Denzel McCampbell, Tlaib’s spokesman, in turn said that Cheney’s statement was dangerous. “Once again Republican leaders and right-wing extremists are spreading outright lies to incite hate,” he said. He accused Cheney of using the tragedy of the Holocaust to “score political points.”
Tlaib and her freshman colleague Rep. Ilhan Omar (D-Minn.), the first two Muslim women elected to Congress, were celebrated as part of the American dream in the Trump era. They have also drawn criticism for daring to challenge long-standing attitudes and positions on the Israeli-Palestinian conflict in a climate of intolerance. But impatience with this administration’s arbitrary confrontation with democratic and constitutional norms has empowered them somewhat. They are boldly fighting back.
Undeterred by death threats triggered by a video tweeted by President Trump, Omar roared back at the White House for its “vile attacks,” adjusting her oratory to blast both Islamophobia and anti-Semitism.
During a rally outside the Capitol last month organized by Black Lives Matter and Angela Davis, Omar lambasted Trump and his allies for their “demented views,” describing them as “goons.”
“I can’t ever speak of Islamophobia and fight for Muslims if I am not willing to fight against anti-Semitism,” she vowed, referring to reports that John T. Earnest, the suspect in the deadly Chabad of Poway synagogue attack, may have also torched a mosque in nearby Escondido in March.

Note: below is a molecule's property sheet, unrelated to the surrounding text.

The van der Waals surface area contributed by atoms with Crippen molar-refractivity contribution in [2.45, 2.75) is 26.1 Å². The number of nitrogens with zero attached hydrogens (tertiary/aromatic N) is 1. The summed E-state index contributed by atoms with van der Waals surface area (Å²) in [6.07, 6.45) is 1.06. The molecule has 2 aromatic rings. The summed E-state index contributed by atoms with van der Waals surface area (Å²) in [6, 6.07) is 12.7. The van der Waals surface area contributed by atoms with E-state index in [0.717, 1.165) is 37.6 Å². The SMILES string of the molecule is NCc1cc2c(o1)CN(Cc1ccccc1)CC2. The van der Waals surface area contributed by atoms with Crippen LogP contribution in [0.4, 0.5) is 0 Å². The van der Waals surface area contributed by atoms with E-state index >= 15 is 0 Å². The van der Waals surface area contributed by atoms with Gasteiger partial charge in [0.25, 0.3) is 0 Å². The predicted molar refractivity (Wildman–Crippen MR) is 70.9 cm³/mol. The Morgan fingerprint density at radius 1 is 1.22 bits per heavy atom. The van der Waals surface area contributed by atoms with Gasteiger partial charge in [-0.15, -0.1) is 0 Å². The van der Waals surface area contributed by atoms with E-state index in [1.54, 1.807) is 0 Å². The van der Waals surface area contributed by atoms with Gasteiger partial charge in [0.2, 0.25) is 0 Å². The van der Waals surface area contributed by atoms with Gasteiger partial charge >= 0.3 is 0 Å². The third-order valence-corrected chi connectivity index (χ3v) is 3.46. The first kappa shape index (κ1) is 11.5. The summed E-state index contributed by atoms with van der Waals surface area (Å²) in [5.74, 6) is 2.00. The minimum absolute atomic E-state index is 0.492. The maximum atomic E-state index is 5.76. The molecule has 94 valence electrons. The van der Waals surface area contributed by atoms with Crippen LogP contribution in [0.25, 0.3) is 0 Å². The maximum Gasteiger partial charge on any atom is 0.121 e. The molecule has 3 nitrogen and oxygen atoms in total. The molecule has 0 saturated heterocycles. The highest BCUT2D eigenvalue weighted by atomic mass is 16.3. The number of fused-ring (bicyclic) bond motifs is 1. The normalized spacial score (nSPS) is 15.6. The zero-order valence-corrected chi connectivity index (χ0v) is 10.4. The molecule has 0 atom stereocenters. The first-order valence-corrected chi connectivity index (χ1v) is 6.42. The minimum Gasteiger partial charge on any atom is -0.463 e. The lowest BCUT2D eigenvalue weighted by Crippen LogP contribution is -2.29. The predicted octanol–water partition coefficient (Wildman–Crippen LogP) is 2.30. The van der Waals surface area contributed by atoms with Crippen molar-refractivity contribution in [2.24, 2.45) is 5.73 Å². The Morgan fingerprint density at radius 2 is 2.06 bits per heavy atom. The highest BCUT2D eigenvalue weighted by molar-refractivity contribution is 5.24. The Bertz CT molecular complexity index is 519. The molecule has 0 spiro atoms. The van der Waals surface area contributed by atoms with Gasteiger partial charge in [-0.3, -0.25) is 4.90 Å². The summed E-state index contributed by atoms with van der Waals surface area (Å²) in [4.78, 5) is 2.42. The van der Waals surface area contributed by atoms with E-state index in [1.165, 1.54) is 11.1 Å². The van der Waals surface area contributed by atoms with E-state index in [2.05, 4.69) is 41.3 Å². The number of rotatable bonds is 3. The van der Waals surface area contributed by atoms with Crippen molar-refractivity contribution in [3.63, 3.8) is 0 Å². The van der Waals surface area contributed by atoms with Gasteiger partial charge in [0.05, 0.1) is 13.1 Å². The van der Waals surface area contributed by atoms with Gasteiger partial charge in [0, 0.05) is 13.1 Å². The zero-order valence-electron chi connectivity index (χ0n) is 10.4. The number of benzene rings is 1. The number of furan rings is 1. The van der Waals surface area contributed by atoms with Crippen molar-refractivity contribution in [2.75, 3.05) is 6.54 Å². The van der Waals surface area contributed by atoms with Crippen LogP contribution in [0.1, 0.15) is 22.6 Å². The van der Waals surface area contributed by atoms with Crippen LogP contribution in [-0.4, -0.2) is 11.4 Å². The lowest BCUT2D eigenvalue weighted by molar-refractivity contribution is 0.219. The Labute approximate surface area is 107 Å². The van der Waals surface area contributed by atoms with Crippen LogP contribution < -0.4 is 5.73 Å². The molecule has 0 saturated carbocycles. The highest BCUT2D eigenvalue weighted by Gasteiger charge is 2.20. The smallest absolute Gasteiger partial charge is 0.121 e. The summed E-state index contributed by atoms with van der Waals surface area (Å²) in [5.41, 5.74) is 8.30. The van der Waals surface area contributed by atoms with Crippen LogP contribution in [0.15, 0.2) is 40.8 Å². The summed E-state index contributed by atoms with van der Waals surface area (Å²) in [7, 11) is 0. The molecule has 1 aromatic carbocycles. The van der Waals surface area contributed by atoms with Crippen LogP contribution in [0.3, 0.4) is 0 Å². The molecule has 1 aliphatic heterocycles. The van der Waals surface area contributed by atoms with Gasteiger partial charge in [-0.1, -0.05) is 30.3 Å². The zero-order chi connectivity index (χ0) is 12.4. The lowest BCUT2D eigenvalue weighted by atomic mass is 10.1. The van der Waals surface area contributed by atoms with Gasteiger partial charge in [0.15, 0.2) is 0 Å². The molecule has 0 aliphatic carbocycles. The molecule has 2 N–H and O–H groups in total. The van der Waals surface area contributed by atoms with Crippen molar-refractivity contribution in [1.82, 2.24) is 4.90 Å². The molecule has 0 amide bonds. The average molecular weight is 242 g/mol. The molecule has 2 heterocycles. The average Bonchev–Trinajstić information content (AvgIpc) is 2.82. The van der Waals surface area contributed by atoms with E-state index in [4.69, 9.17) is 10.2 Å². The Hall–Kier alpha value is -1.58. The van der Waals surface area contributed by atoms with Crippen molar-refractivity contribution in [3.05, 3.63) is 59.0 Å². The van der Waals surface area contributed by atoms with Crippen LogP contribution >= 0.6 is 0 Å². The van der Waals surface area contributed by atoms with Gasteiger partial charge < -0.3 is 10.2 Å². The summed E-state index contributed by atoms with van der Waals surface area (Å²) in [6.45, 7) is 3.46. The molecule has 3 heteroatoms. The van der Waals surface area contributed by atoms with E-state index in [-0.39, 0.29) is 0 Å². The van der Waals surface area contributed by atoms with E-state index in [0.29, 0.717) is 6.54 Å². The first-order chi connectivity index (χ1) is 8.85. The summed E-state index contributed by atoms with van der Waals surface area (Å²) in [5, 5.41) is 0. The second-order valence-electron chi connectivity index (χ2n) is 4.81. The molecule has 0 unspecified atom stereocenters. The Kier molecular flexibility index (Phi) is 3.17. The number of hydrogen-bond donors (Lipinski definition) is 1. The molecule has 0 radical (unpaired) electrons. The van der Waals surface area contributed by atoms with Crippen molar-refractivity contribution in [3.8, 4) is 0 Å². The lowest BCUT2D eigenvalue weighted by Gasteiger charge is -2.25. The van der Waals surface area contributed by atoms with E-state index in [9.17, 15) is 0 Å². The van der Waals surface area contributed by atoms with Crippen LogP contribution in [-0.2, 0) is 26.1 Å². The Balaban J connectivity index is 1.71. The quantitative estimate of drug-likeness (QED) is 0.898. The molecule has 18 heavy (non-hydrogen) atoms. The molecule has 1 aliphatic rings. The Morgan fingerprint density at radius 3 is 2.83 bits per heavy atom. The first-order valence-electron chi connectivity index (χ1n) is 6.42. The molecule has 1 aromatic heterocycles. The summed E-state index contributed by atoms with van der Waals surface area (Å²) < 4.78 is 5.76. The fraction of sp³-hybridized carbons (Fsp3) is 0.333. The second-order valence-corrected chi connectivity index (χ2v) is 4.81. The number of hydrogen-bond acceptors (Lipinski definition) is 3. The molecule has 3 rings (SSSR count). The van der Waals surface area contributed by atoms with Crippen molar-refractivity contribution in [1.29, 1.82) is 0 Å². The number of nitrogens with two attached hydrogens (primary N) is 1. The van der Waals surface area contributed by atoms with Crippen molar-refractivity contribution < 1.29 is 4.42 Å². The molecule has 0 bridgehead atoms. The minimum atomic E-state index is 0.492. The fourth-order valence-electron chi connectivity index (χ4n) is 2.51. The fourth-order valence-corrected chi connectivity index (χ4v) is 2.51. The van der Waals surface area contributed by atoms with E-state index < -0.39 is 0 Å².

Omar, an immigrant from Somalia, is a war survivor, a refugee and a woman of color who covers her head.
When the boundary-crashing Omar voiced impatience over Muslim Americans’ treatment as second-class citizens after the Sept. 11, 2001, attacks, prefacing her comments with “some people did something,” outrage on social media spiked. The hosts of “Fox & Friends” questioned her loyalty to America. Trump circulated a video of part of what she said against the backdrop of the flaming, crumbling World Trade Center towers.
Omar’s supporters protested that her words were taken out of context to “intimidate and silence her.” Omar termed Trump’s tweet “dangerous incitement, given the death threats against me.”
Omar and Tlaib came out of the gates swinging after their elections. Omar was critical of Israel and insinuated that politicians supporting it are bought off. Such views, appalling and toxic to many, novel to others, were not aired openly before.
The newcomers sparked anger, disdain and a vitriolic backlash by broaching controversial, divisive issues: Palestinian rights; influence over U.S. policy on Israel; BDS, the boycott, divestment and sanction movement targeting Israel. Omar’s remarks sparked rebuke from Jewish Americans, smarting from generalizations smacking of anti-Semitism.